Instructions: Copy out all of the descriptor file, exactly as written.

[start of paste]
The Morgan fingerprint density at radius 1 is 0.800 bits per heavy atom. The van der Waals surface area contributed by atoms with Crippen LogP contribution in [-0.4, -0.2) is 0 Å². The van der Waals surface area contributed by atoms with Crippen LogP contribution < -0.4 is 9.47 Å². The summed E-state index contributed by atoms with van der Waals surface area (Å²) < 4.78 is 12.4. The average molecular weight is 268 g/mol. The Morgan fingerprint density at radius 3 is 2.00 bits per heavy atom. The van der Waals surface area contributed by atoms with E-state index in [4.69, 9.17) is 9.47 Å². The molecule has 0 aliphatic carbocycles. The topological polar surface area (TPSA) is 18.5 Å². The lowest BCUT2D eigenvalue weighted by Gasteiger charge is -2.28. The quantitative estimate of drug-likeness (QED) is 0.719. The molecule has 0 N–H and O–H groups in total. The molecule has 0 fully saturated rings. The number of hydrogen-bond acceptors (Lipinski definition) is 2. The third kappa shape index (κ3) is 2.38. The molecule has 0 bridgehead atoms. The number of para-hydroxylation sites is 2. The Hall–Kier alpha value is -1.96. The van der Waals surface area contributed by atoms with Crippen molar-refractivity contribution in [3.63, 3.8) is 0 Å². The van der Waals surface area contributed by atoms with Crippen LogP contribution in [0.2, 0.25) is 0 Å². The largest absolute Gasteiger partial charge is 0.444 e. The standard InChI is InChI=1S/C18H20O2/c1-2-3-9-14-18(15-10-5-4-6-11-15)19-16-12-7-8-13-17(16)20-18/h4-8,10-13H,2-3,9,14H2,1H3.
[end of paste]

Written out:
The Morgan fingerprint density at radius 1 is 0.800 bits per heavy atom. The van der Waals surface area contributed by atoms with Crippen LogP contribution in [-0.4, -0.2) is 0 Å². The van der Waals surface area contributed by atoms with Crippen LogP contribution < -0.4 is 9.47 Å². The summed E-state index contributed by atoms with van der Waals surface area (Å²) < 4.78 is 12.4. The average molecular weight is 268 g/mol. The Morgan fingerprint density at radius 3 is 2.00 bits per heavy atom. The van der Waals surface area contributed by atoms with E-state index in [4.69, 9.17) is 9.47 Å². The molecule has 0 aliphatic carbocycles. The topological polar surface area (TPSA) is 18.5 Å². The lowest BCUT2D eigenvalue weighted by Gasteiger charge is -2.28. The quantitative estimate of drug-likeness (QED) is 0.719. The molecule has 0 N–H and O–H groups in total. The molecule has 0 fully saturated rings. The number of hydrogen-bond acceptors (Lipinski definition) is 2. The third kappa shape index (κ3) is 2.38. The molecule has 0 bridgehead atoms. The number of para-hydroxylation sites is 2. The Hall–Kier alpha value is -1.96. The van der Waals surface area contributed by atoms with Crippen molar-refractivity contribution in [3.63, 3.8) is 0 Å². The van der Waals surface area contributed by atoms with Crippen LogP contribution in [0.2, 0.25) is 0 Å². The largest absolute Gasteiger partial charge is 0.444 e. The standard InChI is InChI=1S/C18H20O2/c1-2-3-9-14-18(15-10-5-4-6-11-15)19-16-12-7-8-13-17(16)20-18/h4-8,10-13H,2-3,9,14H2,1H3.